Monday, November 26, 2012

Standards Based Grading: A conversation with admissions

Michael Barron Interview November 5, 2012
Assistant provost for enrollment management and director of admissions:  
I had the pleasure of visiting with Michael Barron at the University of Iowa Admissions Office.  We talked about our new assessment system and I asked him some questions about the college admissions process.  Mr. Barron spoke about the limited contact between K-12 and post-secondary institutions and how that relationship can be improved through conversations such as ours.  Italicized below are my notes summarizing the conversation. 
What is the reason for using the RAI (Regents Admission Index) for college admission?
The RAI index is a formulaic value comprised of standardized test scores (ACT, SAT), grade point average, class rank, and the number of courses taken in core curricular areas.   Michael was on the committee with the Board of Regents that adopted the use of the index.  It was noted through research on the committee that class rank and GPA, “added statistical value that we could not ignore” and therefore were included in the RAI.
How does the admissions process work for schools like Solon that does not use class rank?
We have “100 systems” of grading variance in any given year when we look at transcripts from high schools.  “When one is missing, the RAI is not used.  Instead, our staff reviews the academic record using a more holistic approach.  “We want to look at the whole child”. 
How familiar are you with standards based grading and assessment?
I was invited to Muscatine where they were discussing competency-based education.  However, most of my colleagues “do not know about competency-based education or the K-12 movement to common core standards.”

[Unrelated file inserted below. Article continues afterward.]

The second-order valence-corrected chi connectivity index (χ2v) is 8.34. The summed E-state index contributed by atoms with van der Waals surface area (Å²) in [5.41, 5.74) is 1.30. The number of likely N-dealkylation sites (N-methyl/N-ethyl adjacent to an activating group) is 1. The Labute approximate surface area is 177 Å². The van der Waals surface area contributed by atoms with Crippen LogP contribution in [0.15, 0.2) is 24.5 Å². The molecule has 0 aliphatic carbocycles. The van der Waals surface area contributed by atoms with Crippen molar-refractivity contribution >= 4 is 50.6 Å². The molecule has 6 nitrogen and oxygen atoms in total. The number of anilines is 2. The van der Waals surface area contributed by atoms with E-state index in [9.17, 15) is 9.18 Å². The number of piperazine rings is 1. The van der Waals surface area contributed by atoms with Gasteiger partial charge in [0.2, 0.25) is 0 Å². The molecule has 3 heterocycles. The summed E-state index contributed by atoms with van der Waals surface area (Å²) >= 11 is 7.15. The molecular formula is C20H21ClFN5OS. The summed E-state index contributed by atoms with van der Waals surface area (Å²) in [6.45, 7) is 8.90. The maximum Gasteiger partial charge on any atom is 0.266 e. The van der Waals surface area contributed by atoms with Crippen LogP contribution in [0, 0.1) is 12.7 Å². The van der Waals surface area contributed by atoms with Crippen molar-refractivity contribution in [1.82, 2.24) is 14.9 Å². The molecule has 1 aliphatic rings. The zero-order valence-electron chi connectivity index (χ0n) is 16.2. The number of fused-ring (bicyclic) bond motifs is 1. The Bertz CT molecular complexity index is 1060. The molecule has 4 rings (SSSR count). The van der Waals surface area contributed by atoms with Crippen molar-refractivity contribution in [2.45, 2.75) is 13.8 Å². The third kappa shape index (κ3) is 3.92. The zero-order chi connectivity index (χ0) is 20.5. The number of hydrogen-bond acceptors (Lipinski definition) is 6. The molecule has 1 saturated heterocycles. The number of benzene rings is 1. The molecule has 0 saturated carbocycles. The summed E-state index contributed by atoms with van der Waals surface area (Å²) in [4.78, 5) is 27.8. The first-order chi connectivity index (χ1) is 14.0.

I gave Mr. Barron and update on standards based grading at Solon High School.  What are your thoughts about our assessment system?
I see “no cause for alarm”.  We too are trying to use a more “holistic admission process.”  I also explained our reason for taking homework out of the grade.  “I don’t see a problem with that.”  He continued to say that as long as there is not a statistical increase or decrease in the distribution of grades, then our assessment system should not affect the admissions process. 
What is the best way for us (K-12) to communicate this to post-secondary institutions?
He suggested we look at a “profile” to send with our transcripts.  Colleges would benefit from some explanation/description of the change, describe the process, and characterize the methods of assessment for calculating grades.  Ultimately, post-secondary institutions would like to know that “you have removed variables that inflate grades.  We trust the grades from your high school represent learning.”

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